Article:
This is a flight computer meant to go into a rocket. It is based on an Arduino micro-controller and will eventually be quite fancy.
Spiral 1 - DONE
Spriral 2b - Testing
Spiral 3 - Design/Implementation
Spriral 4 - DONE
I have acquired an Arduino Uno board and just ordered two pressure sensors (so I can break one by accident later). The idea is to use a spiral development model to incrementally increase the features and capabilities of this flight computer.
See the Future Design Section below for the breakdown of the spirals.
Arduino Pin Assignments
These are the pin assignments currently being used on the Duemilanove Board (with the Wireless SD Shield):
- D0: Hardware Serial Rx (Diagnostics)
- D1: Hardware Serial Tx (Diagnostics)
- D2: Status LED
- D3: XBee Rx
- D4: SD Chip Select (SDCS)
- D5: XBee Tx
- D6: SCP1000 Data Ready (DRDY)
- D7: SCP1000 Clock
- D8: SCP1000 Data Out (MOSI)
- D9: SCP1000 Data In (MISO)
- D10: SCP1000 Chip Select (CSB)
- D11: SD Card Interface (SPI)
- D12: SD Card Interface (SPI)
- D13: SD Card Interface (SPI)
I finally found a sample code that does not give me garbage results. The pressure seems to be fairly realistic, although a bit on the low side. Right now I'm getting a pressure reading of 99kPa which is a little low. However my temperature is reading 40C at room temperature. Putting the sensor and Arduino into a freezer I saw the temperature drop by approximately 40C, as expected, so this might just be an offset issue. More testing is necessary to figure out the issue.
Update 1: After long hours/days/months and lots of pain, I found several problems. First, the SPI pins on the Arduino operate at 5V and the SCP1000 requires 3.3V (per its spec). Oops. Second, this sensor conflicts with other SPI devices (including the SD card on the wireless shield). I'll eventually post the schematic, but what I had to do was use a combination of transistors, resistors and inverters to pull the SPI voltage down to 3.3V.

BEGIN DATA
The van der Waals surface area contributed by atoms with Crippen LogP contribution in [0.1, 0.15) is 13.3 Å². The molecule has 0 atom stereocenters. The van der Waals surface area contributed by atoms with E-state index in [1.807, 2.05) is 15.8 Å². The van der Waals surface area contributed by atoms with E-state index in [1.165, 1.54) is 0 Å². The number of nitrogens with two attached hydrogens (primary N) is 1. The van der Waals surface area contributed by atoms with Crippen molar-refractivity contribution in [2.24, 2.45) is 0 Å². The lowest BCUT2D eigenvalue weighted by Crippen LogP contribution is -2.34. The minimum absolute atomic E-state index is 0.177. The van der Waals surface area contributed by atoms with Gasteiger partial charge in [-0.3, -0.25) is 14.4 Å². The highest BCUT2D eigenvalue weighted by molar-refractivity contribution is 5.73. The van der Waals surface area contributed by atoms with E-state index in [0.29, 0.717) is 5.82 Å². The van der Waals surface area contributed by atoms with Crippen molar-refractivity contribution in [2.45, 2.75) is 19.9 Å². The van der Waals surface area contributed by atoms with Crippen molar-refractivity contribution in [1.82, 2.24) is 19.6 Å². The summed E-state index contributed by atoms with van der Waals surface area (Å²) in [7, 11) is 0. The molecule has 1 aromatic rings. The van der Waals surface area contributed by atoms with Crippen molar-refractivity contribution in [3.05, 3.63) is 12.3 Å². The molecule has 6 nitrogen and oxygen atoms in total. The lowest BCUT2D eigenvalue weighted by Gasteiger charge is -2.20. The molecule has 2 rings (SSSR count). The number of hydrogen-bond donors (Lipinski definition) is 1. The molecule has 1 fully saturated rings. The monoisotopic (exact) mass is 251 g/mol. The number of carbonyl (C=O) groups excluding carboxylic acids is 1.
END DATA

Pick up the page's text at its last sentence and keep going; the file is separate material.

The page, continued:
The code was also modified to use a different set of pins. Essentially it takes temperature and pressure data from the sensor and writes them to a text file (along with a time stamp) to the SD card.
A copy of the working code can be found here.
- Atmospheric Modeling
- Inertial Measurements
- Roll Measurements
- GPS (Tutorial)
- Parachute deployment
- Control via Bluetooth/Wifi
- Data Logging - DONE
- Communication with a ground station (telemetry) - DONE
- Communication with a cell phone controller
- Flight state sensing - Testing
- Control Algorithms
- Simulation Platform
- Spiral 1 (DONE):
- Make atmospheric measurements by recording the static pressure and converting it to an associated altitude measurement
- The SCP1000 Pressure sensor also measures temperature so this improves the accuracy of the measurement
- Spiral 2:
- Spirals 2a and 2b can be done concurrently and I have not prioritised these
- Spiral 2a:
- Spiral 2b:
- Use the altitude measurement (and the IMU measurement) to trigger other events based on the different stages of flight
- This includes deploying the drogue parachute at apogee and the main parachute at some present height above ground (typically 500 ft to 700 ft)
- Spiral 3:
- Add GPS measurements into the mix.
- Spiral 4 (DONE):
- Telemetry. This will be the hardest step as I know the least about RF.
- Spiral 5:
- Remote status, arming, etc.
- I want to implement this in Android such that the remote for this functionality is a cell-phone but the general idea is to make is as easy and portable as possible so several different platforms will be looked at (Blackberry, iOS, Palm). (Reminder to self: this is a good place to learn C++ and Android programming)
- Spiral 6:
- Multi-stage/Multi-controller operation (see this link for RF communication between Arduinos)
- Things I haven't thought of yet.